Remembering Chinese Immigrants' Contribution To The Transcontinental Railroad
LULU GARCIA-NAVARRO, HOST:
Railroad tracks from the East Coast and the West Coast met for the first time in 1869 in northern Utah. That union was marked by a golden spike hammered into the tracks. It was a moment that boosters believed brought the country together both literally and figuratively after the Civil War. But the monumental feat might not have been possible without the manpower of Chinese immigrants. Rocio Hernandez from member station KUER reports that the story of the Chinese has been largely in the shadows until now.
ROCIO HERNANDEZ, BYLINE: This weekend, more than 10,000 people from across the world gathered at Promontory Summit, where the transcontinental railroad was completed 150 years ago. A traditional Chinese lion dance opened up the ceremony.
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HERNANDEZ: The event is significantly different from the one 50 years ago, when Chinese contributions were almost entirely ignored. Michael Kwan is the president of the Chinese Railroad Workers Descendants Association.
MICHAEL KWAN: The Chinese railroad workers are just emblematic of the story of immigrants from everywhere.
HERNANDEZ: At one point, the Chinese made up about 90% of the Central Pacific Railroad's workforce. Their portion of the line started in California, crossed into Nevada and met up with the Union Pacific Railroad line in Utah. The Chinese had some of the most difficult and dangerous jobs. But Kwan says all that didn't get them much respect from their bosses.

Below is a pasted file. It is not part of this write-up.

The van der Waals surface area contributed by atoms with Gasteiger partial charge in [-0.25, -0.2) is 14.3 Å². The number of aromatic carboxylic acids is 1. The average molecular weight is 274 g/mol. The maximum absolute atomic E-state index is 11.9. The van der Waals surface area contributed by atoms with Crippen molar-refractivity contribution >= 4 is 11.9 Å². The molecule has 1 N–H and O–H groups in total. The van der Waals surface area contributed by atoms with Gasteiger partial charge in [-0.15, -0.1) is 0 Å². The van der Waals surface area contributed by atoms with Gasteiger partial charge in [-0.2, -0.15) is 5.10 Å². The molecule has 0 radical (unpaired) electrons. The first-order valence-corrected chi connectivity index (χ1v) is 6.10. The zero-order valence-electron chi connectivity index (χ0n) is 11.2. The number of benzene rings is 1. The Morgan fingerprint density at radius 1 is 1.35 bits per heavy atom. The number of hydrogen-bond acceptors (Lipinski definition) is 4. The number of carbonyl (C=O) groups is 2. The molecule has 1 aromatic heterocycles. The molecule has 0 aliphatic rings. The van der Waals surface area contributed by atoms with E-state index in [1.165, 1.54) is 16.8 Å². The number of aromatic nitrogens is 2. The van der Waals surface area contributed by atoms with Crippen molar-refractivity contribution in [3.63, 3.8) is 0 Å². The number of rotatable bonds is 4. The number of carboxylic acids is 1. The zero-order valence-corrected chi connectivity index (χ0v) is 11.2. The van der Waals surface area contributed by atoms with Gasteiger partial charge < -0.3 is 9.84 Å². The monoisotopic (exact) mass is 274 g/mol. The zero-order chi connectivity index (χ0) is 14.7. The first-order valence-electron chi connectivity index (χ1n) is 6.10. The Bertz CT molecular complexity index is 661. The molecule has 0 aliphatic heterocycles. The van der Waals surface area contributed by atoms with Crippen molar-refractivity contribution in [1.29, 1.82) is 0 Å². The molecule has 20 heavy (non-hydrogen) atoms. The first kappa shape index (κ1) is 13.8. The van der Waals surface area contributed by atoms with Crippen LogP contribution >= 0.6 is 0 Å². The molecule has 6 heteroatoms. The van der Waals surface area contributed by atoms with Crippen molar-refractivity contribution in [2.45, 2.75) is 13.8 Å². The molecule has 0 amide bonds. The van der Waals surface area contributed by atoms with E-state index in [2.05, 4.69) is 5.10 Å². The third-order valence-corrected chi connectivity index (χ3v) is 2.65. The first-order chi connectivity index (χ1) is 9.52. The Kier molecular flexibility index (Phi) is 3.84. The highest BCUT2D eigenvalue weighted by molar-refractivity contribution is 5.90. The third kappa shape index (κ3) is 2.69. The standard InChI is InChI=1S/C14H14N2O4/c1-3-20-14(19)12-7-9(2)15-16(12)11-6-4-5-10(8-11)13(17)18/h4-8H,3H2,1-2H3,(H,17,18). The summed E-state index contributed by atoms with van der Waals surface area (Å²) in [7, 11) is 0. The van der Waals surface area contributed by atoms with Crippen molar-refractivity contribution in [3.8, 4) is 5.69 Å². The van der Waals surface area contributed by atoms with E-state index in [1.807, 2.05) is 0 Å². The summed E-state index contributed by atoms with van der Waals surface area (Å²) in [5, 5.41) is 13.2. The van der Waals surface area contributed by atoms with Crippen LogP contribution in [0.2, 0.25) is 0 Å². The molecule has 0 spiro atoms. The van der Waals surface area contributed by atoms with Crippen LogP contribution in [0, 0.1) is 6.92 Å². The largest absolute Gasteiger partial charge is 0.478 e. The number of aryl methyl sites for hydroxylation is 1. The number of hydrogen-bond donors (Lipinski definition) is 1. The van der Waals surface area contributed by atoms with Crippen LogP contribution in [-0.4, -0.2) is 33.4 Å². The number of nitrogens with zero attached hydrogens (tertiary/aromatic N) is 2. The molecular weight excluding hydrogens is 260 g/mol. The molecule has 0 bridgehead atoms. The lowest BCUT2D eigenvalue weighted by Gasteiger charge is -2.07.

KWAN: They were thought of as, really, just another tool. And so they didn't really record the names of those who died and didn't even bother to collect their bodies or search for them. They were found when spring thaw came.
HERNANDEZ: After the railroad was done, the Chinese workers contributions were sometimes recognized and sometimes not. Fifty years ago, at the 100th anniversary, a representative of the Chinese Historical Society of America was invited to speak. But then the representative's time was inexplicably cut from the schedule. Max Chang is one of the organizers of this year's events.
MAX CHANG: And to add what I call, like, the great Salt Lake salt to the wound, John Volpe, the secretary of transportation, then gave a speech, which basically said, who but Americans could lay 10 miles of track in one day? Who but Americans could dig tunnels through the solid granite of the Sierras?
HERNANDEZ: And, Kwan says, it wasn't rich, American industrialists who did the hard work.
KWAN: You didn't see Charles Crocker, Leland Stanford, Mark Hopkins down in the railroad hammering away, setting black-powder explosives. It was the Chinese laborers who did it. And they were ignored.
HERNANDEZ: Not so at this year's celebration - one of the speakers was the current secretary of transportation, Elaine Chao. She's a Chinese American.
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ELAINE CHAO: Today, we pay tribute to the estimated 12,000 or more Chinese laborers and all the laborers who risked so much to make this great dream a reality.
HERNANDEZ: Organizers of this year's celebration say they worked hard to make these events the most inclusive ones yet.
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HERNANDEZ: And judging from the excitement of the Chinese community members and a visiting Chinese delegation, they succeeded.
For NPR News, I'm Rocio Hernandez from Promontory Summit, Utah.
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